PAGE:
back

Learning Styles:
Which Type of Student is more Successful in which Modality?

Leon Cygman [lcygman@mtroyal.ca]
Mount Royal University, Canada

Introduction

Distance education is growing rapidly. The global e-learning market was $6.5 billion in 2003, increased to $21 billion by 2008 and is expected to exceed $52.6 billion by the year 2010 (Kopt, 2007). E-learning can have a positive impact on learning environments. For example, learners can benefit through the discussion of course topics from a multicultural perspective, rather than the limited view that may be present when learners from the same demographic gather in one room. Additionally, learner interaction may change for the better: it is possible that some learners will be more willing to put forward their views in an online course than in a classroom. There may also be a perceived sense of safety and equality in the online world. Learners may not fear asking an unsuitable question because of the increase in perceived anonymity that may be inherent to the online paradigm. This added participation, by those who would otherwise be too timid to speak, can increase confidence and encourage the learning process (Meyer, 2003). Online courses can have negative aspects as well. Learners comfortable with face-to-face classroom learning may have a difficult time adapting themselves and their learning style to the distance learning environment. As distance and e-learning programs have become a more important part of the higher education market (Evans & Haase, 2001; Ngaia, Poonb, Chan, 2007), and as the number of higher education learners are projected to reach close to 20 million by the year 2014 (U.S. Department of Education, 2005), administrators of postsecondary institutes must address the issue of learning styles in this new arena if they are to compete effectively in this market.

The purpose of this study was to determine whether a postsecondary student’s learning style is a factor in their success in distance education studies. If it is, school marketers and recruiters can better direct learners to their optimal type of learning environment and increase the likelihood of their success. Many college Web sites currently provide a brief interactive quiz, by which prospective learners can determine whether the distance learning format is suited to their personal learning style. (University of North Carolina, Greensboro, n.d.; READI, 2011). The findings of this research can assist distance education administrators in assessing the validity of the questions in these profile questionnaires, or give the institutions an authenticated set of criteria.

Research Questions and Methodology

The research questions used in this study were:

  1. Is there a statistically significant relationship between learning style and learners’ success in fully online distance education courses?
  2. Is there a statistically significant relationship between learning style and learners’ success in blended distance education courses?

This study was designed using a quantitative, comparative, and correlational methodology, investigating the relationship between learners’ success and their learning style. Success was operationally defined by learner’s satisfaction with the course upon completion, as well as their grade obtained. The methodology for this study included a pilot study and a random sample survey using an online questionnaire survey and a statistical analysis of the results. The grades and satisfaction of learners in online and blended courses were compared to their learning styles and to their success.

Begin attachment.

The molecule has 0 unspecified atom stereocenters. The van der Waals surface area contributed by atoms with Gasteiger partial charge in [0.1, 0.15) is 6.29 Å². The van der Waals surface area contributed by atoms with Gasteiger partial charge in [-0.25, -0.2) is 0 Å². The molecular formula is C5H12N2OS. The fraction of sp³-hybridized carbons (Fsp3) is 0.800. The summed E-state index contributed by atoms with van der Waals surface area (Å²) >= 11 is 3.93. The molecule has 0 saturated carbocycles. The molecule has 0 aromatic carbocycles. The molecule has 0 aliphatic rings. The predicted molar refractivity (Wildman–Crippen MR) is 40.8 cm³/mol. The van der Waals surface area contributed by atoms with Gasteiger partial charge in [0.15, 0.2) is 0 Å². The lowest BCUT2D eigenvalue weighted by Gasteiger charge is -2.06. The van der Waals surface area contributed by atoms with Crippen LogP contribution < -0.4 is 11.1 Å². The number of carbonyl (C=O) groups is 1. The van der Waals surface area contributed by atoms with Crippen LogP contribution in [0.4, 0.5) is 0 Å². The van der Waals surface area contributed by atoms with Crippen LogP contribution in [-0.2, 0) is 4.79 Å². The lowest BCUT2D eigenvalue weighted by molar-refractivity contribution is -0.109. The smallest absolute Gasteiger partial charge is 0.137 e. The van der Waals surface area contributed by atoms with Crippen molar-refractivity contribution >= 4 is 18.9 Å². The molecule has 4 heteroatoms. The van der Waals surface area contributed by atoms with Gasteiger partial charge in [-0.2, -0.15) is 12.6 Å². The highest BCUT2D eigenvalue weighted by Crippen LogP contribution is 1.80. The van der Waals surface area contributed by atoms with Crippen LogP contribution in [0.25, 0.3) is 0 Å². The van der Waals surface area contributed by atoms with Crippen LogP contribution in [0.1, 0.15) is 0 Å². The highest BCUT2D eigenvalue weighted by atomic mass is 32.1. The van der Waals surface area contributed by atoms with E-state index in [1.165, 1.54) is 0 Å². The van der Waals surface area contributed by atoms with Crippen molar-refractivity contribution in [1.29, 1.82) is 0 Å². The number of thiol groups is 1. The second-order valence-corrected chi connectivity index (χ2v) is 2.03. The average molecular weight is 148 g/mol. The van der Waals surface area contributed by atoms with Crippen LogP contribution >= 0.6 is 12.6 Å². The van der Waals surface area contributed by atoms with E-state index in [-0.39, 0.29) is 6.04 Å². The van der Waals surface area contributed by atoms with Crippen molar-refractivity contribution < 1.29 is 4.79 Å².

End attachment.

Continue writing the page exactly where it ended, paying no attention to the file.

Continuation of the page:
Procedures

For this study, the researcher obtained written permission from two large postsecondary schools; DeVry University and the University of Phoenix, to access and survey their learner population and school administrators. To maintain anonymity and learner privacy, the program administrators of one of the participating institutions agreed to send e-mails to learners who had completed at least one distance education course, inviting them to participate in the research. The other institution’s administrators posted a Web link on their e-learning platform directing the learner to an online version of the consent letter. The sampled learners could have been of any age and studying in any discipline. To complete the questionnaire, interested learners were provided a random password, necessary for their one-time access to the survey Web site. Once the subject completed the survey, and a sufficiently large sample size was obtained, the data were analyzed.

The survey, conducted at the Calgary campus of the University of Phoenix and DeVry University, consisted of those students who had enrolled in at least one distance education course during the fall of 2007. In total, 244 students replied to the survey. Of these 244, 124 identified themselves as fully online learners and 120 identified themselves as blended learners. Using the G-Power® software program (Boulet & Boudreault, 1998), the researcher determined that, based on the sample size achieved, power was 0.96 for the fully online learner sample and 0.94 for the blended learning sample (assuming an effect size of 0.6 and an alpha of 0.05).